I started my career at Bain & Company, which introduced me to the concept of “pushing back” on work requests. This is a term used to reframe expectations with a boss, that enables both of you to determine the highest value work to be done and fully focus on that top priority. But as my career has progressed, I’ve come to expect my colleagues at MissionU to not just push back, but oftentimes state an outright rejection of an idea. By learning to say no, I’m now able to much more effectively say yes when I really mean it.
Change the workplace mentality
Congress’ introduction of The Family Act earlier this year (which would provide a federal baseline for paid family leave) is a good step toward jump-starting the narrative around commitment to family in the workplace, but we can do more to optimize our responsibilities for both roles. Families aren’t distractions, and we can’t let traditional views categorize them as such. In fact, I’ve found it easier to develop stronger professional relationships through the openness and acknowledgment of life outside the workplace. I’ve developed dozens of close new relationships by sharing stories of late-night baby tantrums, which serve to humanize even the most high-powered executive. Talking about our children and sharing our stories of commitment to family is what we need to expect from leadership, so that same culture can diffuse in a top-down fashion to others.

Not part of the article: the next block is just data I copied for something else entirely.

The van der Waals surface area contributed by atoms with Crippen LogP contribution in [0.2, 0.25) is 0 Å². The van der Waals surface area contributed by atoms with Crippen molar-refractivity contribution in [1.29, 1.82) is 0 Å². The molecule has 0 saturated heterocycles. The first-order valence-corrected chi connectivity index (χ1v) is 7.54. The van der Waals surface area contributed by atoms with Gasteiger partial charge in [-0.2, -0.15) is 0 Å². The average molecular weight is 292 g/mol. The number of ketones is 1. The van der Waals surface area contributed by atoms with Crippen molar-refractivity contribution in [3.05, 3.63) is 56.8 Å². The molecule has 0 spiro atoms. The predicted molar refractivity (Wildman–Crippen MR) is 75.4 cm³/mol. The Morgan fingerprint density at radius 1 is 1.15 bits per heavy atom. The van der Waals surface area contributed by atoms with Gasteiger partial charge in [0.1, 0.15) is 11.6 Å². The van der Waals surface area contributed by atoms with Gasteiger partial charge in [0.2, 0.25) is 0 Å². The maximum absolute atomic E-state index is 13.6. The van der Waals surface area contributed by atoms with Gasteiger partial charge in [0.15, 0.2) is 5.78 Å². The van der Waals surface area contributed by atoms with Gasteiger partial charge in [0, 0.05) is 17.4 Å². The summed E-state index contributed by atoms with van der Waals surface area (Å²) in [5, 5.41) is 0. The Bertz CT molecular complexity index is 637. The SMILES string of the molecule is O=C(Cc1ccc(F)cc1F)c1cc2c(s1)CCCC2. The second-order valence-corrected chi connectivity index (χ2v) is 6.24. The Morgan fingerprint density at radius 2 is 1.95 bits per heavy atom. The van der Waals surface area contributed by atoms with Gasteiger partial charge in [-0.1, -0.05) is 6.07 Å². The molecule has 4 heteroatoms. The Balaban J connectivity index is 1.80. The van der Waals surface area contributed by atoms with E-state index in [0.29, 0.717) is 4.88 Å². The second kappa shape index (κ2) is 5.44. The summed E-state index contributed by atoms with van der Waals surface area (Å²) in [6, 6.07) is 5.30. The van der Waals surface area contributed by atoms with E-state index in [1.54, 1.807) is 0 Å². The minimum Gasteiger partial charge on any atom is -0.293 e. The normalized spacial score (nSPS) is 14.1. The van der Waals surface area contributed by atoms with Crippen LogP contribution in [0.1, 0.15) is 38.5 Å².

A recent Bank of America study supports the claim that many of us believe professional achievement is the end-all-be-all, with small business owners touting that their business is four times more stressful than raising children. But while family and work are arguably the two most important aspects of every person’s life, this comparison is unhealthy, and we need to change this damaging narrative. Instead, we should remove the stigma for those who want to do great things for their jobs as well as their families.
The challenges that we face as parents and professionals will never get easier, but the way we handle specific obstacles strengthens our ultimate successes at both. Growing my little family has taught me invaluable lessons, including the fact that failure is just as important as success (to which anyone who has watched a child try to take their first steps can attest), and empathy is a cultural currency more important than gold. From one professional to another, we need to rise up within our companies to celebrate triumphs with our families in addition to our successful accomplishments in the office, as our working culture could learn a lot from the lessons we draw from our spouses and children. Let’s start these conversations. It will not only benefit our colleagues, it will one day help the next generation of future leaders as well.
From one professional to another, we need to rise up within our companies to celebrate triumphs with our families in addition to our successful accomplishments in the office, as our working culture could learn a lot from the lessons we draw from our spouses and children. Let’s start these conversations. It will not only benefit our colleagues, it will one day help the next generation of future leaders as well.
This article was originally published in Quartz on October 17 2017.